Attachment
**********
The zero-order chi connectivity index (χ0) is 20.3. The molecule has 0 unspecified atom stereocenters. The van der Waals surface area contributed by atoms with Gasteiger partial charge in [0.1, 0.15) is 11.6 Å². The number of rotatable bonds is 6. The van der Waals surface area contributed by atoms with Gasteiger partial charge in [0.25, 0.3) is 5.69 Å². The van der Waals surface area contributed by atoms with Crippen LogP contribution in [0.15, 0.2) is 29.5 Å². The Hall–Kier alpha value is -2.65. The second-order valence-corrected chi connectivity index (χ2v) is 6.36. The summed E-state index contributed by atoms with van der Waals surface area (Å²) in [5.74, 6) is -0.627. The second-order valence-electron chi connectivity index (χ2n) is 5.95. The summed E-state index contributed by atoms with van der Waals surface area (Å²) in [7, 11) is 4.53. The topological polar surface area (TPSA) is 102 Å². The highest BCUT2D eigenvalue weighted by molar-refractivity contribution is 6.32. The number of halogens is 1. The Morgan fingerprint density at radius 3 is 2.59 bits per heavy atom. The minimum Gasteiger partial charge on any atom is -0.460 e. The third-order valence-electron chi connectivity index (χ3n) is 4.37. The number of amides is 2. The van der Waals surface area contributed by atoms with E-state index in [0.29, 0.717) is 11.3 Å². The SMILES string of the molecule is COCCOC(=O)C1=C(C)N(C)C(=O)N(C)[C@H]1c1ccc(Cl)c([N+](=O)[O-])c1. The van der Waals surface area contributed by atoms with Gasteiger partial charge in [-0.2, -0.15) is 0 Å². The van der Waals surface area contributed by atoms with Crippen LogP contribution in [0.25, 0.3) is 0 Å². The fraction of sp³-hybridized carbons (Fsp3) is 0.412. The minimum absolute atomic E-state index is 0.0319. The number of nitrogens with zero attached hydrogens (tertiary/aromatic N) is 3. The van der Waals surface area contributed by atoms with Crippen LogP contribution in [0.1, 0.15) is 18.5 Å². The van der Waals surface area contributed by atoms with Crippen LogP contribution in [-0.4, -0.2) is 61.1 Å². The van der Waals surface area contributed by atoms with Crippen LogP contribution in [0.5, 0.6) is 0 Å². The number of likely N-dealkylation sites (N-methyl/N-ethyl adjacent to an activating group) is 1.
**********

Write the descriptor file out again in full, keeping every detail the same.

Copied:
The zero-order chi connectivity index (χ0) is 20.3. The molecule has 0 unspecified atom stereocenters. The van der Waals surface area contributed by atoms with Gasteiger partial charge in [0.1, 0.15) is 11.6 Å². The number of rotatable bonds is 6. The van der Waals surface area contributed by atoms with Gasteiger partial charge in [0.25, 0.3) is 5.69 Å². The van der Waals surface area contributed by atoms with Crippen LogP contribution in [0.15, 0.2) is 29.5 Å². The Hall–Kier alpha value is -2.65. The second-order valence-corrected chi connectivity index (χ2v) is 6.36. The summed E-state index contributed by atoms with van der Waals surface area (Å²) in [5.74, 6) is -0.627. The second-order valence-electron chi connectivity index (χ2n) is 5.95. The summed E-state index contributed by atoms with van der Waals surface area (Å²) in [7, 11) is 4.53. The topological polar surface area (TPSA) is 102 Å². The highest BCUT2D eigenvalue weighted by molar-refractivity contribution is 6.32. The number of halogens is 1. The Morgan fingerprint density at radius 3 is 2.59 bits per heavy atom. The minimum Gasteiger partial charge on any atom is -0.460 e. The third-order valence-electron chi connectivity index (χ3n) is 4.37. The number of amides is 2. The van der Waals surface area contributed by atoms with E-state index in [0.29, 0.717) is 11.3 Å². The SMILES string of the molecule is COCCOC(=O)C1=C(C)N(C)C(=O)N(C)[C@H]1c1ccc(Cl)c([N+](=O)[O-])c1. The van der Waals surface area contributed by atoms with Gasteiger partial charge in [-0.2, -0.15) is 0 Å². The van der Waals surface area contributed by atoms with Crippen LogP contribution in [0.25, 0.3) is 0 Å². The fraction of sp³-hybridized carbons (Fsp3) is 0.412. The minimum absolute atomic E-state index is 0.0319. The number of nitrogens with zero attached hydrogens (tertiary/aromatic N) is 3. The van der Waals surface area contributed by atoms with Crippen LogP contribution in [0.1, 0.15) is 18.5 Å². The van der Waals surface area contributed by atoms with Crippen LogP contribution in [-0.4, -0.2) is 61.1 Å². The van der Waals surface area contributed by atoms with Crippen LogP contribution in [0.5, 0.6) is 0 Å². The number of likely N-dealkylation sites (N-methyl/N-ethyl adjacent to an activating group) is 1.